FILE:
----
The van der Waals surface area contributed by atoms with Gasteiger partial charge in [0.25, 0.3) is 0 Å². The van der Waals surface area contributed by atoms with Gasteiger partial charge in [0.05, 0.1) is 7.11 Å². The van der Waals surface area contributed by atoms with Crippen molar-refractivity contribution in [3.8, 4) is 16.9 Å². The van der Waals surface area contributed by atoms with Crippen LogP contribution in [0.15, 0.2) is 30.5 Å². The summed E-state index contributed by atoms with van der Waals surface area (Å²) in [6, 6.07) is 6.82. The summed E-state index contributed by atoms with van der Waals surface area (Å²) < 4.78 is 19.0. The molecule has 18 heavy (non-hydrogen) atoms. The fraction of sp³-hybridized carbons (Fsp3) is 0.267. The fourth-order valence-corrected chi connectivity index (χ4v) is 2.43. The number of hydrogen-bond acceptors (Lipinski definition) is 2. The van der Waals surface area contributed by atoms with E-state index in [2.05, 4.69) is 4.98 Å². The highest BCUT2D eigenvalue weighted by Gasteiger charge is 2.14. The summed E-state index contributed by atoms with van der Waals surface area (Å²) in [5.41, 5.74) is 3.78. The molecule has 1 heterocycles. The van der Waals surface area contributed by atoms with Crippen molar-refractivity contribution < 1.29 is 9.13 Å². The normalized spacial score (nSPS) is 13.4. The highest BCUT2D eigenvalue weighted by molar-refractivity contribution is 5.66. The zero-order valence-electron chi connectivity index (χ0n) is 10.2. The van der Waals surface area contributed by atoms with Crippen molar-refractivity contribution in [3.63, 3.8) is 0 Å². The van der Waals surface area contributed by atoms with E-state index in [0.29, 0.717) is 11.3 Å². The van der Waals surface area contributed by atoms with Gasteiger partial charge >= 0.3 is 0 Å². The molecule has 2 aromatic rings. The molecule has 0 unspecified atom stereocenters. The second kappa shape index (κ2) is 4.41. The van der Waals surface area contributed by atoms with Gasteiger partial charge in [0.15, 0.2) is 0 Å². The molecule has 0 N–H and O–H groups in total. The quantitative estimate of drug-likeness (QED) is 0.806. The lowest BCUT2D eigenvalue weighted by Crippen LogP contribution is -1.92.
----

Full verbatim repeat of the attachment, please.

The van der Waals surface area contributed by atoms with Gasteiger partial charge in [0.25, 0.3) is 0 Å². The van der Waals surface area contributed by atoms with Gasteiger partial charge in [0.05, 0.1) is 7.11 Å². The van der Waals surface area contributed by atoms with Crippen molar-refractivity contribution in [3.8, 4) is 16.9 Å². The van der Waals surface area contributed by atoms with Crippen LogP contribution in [0.15, 0.2) is 30.5 Å². The summed E-state index contributed by atoms with van der Waals surface area (Å²) in [6, 6.07) is 6.82. The summed E-state index contributed by atoms with van der Waals surface area (Å²) < 4.78 is 19.0. The molecule has 18 heavy (non-hydrogen) atoms. The fraction of sp³-hybridized carbons (Fsp3) is 0.267. The fourth-order valence-corrected chi connectivity index (χ4v) is 2.43. The number of hydrogen-bond acceptors (Lipinski definition) is 2. The van der Waals surface area contributed by atoms with E-state index in [2.05, 4.69) is 4.98 Å². The highest BCUT2D eigenvalue weighted by Gasteiger charge is 2.14. The summed E-state index contributed by atoms with van der Waals surface area (Å²) in [5.41, 5.74) is 3.78. The molecule has 1 heterocycles. The van der Waals surface area contributed by atoms with Crippen molar-refractivity contribution < 1.29 is 9.13 Å². The normalized spacial score (nSPS) is 13.4. The highest BCUT2D eigenvalue weighted by molar-refractivity contribution is 5.66. The zero-order valence-electron chi connectivity index (χ0n) is 10.2. The van der Waals surface area contributed by atoms with Crippen molar-refractivity contribution in [3.63, 3.8) is 0 Å². The van der Waals surface area contributed by atoms with E-state index in [0.29, 0.717) is 11.3 Å². The van der Waals surface area contributed by atoms with Gasteiger partial charge >= 0.3 is 0 Å². The molecule has 2 aromatic rings. The molecule has 0 unspecified atom stereocenters. The second kappa shape index (κ2) is 4.41. The van der Waals surface area contributed by atoms with Gasteiger partial charge in [0.15, 0.2) is 0 Å². The molecule has 0 N–H and O–H groups in total. The quantitative estimate of drug-likeness (QED) is 0.806. The lowest BCUT2D eigenvalue weighted by Crippen LogP contribution is -1.92.